Game theory 2.0

By Krisha Shah

Nash equilibrium is a fundamental concept in the theory of games and the most widely used method of predicting the outcome of a strategic interaction in the social sciences. A game (in strategic or normal form) consists of the following three elements: a set of players, a set of actions (or pure-strategies) available to each player, and a payoff (or utility) function for each player. The payoff functions represent each player’s preferences over action profiles, where an action profile is simply a list of actions, one for each player. A pure-strategy Nash equilibrium is an action profile with the property that no single player can obtain a higher payoff by deviating unilaterally from this profile.

We take an example below for better understanding, this situation is also called as the prisoner’s dilemma. Let’s take two prisoners who have been caught by the police for carrying out an horrific crime. Their names are Ms. Red and Mr. Blue. The police thought of a strategy through which they could make the prisoners confess the crime. So for that they took them into a room separately without any communication taken place. Both of them were asked to admit the crime of the other person. And a few options where given if they confess that the other person has done the crime then you get 0 years of jail and the other person gets 3 years of jail and vice versa is possible if your partner admits your crime then you get 3 years of jail and he gets none. But if none of you confess the crime then you both get only 1 year of jail, and as it happens in ideal situation if both of you confess the crime then both of you shall get 2 years of jail.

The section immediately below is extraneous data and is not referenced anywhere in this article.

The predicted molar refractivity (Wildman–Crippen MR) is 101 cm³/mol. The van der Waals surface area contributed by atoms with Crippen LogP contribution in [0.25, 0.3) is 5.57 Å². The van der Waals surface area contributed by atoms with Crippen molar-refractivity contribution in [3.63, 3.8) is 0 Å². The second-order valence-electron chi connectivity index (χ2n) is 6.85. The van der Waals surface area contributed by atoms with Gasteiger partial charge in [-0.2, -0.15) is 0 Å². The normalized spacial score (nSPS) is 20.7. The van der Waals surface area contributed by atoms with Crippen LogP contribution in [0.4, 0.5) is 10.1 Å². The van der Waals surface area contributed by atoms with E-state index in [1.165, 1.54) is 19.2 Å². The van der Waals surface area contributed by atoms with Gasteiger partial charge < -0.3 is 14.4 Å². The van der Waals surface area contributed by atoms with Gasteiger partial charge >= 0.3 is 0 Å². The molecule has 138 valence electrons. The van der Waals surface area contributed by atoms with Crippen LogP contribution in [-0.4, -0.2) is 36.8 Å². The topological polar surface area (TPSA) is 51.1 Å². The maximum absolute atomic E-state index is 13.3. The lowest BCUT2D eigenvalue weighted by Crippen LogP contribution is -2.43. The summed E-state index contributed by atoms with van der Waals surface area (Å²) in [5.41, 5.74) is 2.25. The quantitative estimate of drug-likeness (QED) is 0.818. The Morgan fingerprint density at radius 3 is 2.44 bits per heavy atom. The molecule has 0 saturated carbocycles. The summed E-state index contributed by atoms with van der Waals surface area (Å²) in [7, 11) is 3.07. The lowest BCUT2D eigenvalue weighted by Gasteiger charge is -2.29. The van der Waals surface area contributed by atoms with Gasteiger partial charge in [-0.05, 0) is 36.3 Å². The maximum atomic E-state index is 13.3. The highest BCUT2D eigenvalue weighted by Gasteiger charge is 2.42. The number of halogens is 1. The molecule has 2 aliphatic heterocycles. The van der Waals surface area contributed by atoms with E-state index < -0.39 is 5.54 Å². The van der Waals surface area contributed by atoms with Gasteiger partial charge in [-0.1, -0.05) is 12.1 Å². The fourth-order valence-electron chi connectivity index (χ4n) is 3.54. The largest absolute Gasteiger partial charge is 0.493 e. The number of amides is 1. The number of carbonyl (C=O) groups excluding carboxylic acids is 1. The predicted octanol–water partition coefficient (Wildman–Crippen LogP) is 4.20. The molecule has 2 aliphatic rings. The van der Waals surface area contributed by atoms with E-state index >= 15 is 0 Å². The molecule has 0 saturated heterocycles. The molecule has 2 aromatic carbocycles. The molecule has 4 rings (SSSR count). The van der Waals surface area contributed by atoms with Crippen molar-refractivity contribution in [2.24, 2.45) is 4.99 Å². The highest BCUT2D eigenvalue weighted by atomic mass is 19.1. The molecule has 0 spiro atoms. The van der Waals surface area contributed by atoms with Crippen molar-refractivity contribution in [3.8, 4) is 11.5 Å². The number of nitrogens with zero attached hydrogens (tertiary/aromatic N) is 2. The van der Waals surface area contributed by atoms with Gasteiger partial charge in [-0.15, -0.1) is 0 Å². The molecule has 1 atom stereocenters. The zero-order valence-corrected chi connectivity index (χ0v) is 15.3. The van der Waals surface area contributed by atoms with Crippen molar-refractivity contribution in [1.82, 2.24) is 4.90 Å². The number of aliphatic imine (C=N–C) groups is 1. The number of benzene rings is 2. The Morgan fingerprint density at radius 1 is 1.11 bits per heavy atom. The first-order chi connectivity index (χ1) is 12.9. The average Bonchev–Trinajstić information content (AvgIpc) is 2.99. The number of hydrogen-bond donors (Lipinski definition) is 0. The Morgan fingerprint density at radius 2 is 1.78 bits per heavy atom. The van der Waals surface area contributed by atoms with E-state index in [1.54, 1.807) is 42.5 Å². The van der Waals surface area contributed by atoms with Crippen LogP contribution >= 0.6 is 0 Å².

As both are rational agents the ideal way to save themselves from maximum punishment is by confessing as it gets you only 2 years of jail rather than 3 years. Unless without confessing both stay silent and get only 1 year of jail.

    The prisoner’s dilemma is a paradox in decision analysis in which two individuals acting in their own self-interests do not produce the optimal outcome. The typical prisoner’s dilemma is set up in such a way that both parties choose to protect themselves at the expense of the other participant. As a result, both participants find themselves in a worse state than if they had cooperated with each other in the decision-making process. The prisoner’s dilemma is one of the most well-known concepts in modern game theory.


Understanding the Nash Equilibrium:

Nash equilibrium is named after its inventor, John Nash, an American mathematician. It is considered one of the most important concepts of game theory, which attempts to determine mathematically and logically the actions that participants of a game should take to secure the best outcomes for themselves. The reason why Nash equilibrium is considered such an important concept of game theory relates to its applicability. The Nash equilibrium can be incorporated into a wide range of disciplines, from economics to the social sciences.


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